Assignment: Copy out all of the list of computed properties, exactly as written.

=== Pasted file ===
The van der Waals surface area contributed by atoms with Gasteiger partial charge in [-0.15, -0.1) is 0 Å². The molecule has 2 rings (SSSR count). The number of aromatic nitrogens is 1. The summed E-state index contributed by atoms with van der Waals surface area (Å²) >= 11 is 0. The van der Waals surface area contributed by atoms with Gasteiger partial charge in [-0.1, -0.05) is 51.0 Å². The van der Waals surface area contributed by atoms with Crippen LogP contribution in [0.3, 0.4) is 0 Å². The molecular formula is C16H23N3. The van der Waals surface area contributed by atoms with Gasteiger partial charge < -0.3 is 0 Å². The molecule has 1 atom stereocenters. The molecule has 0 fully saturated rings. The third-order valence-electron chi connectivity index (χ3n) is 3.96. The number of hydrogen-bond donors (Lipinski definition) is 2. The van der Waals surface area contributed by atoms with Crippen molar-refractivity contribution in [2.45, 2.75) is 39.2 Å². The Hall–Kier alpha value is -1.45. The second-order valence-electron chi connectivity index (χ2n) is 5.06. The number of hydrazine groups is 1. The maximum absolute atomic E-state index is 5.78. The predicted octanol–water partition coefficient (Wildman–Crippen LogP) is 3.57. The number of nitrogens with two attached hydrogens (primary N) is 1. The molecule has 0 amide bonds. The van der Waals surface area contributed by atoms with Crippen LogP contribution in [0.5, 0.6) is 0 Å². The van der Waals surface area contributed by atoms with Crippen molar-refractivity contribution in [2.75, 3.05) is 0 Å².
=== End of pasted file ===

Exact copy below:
The van der Waals surface area contributed by atoms with Gasteiger partial charge in [-0.15, -0.1) is 0 Å². The molecule has 2 rings (SSSR count). The number of aromatic nitrogens is 1. The summed E-state index contributed by atoms with van der Waals surface area (Å²) >= 11 is 0. The van der Waals surface area contributed by atoms with Gasteiger partial charge in [-0.1, -0.05) is 51.0 Å². The van der Waals surface area contributed by atoms with Crippen LogP contribution in [0.3, 0.4) is 0 Å². The molecular formula is C16H23N3. The van der Waals surface area contributed by atoms with Gasteiger partial charge < -0.3 is 0 Å². The molecule has 1 atom stereocenters. The molecule has 0 fully saturated rings. The third-order valence-electron chi connectivity index (χ3n) is 3.96. The number of hydrogen-bond donors (Lipinski definition) is 2. The van der Waals surface area contributed by atoms with Crippen molar-refractivity contribution in [2.45, 2.75) is 39.2 Å². The Hall–Kier alpha value is -1.45. The second-order valence-electron chi connectivity index (χ2n) is 5.06. The number of hydrazine groups is 1. The maximum absolute atomic E-state index is 5.78. The predicted octanol–water partition coefficient (Wildman–Crippen LogP) is 3.57. The number of nitrogens with two attached hydrogens (primary N) is 1. The molecule has 0 amide bonds. The van der Waals surface area contributed by atoms with Crippen LogP contribution in [0.5, 0.6) is 0 Å². The van der Waals surface area contributed by atoms with Crippen molar-refractivity contribution in [2.75, 3.05) is 0 Å².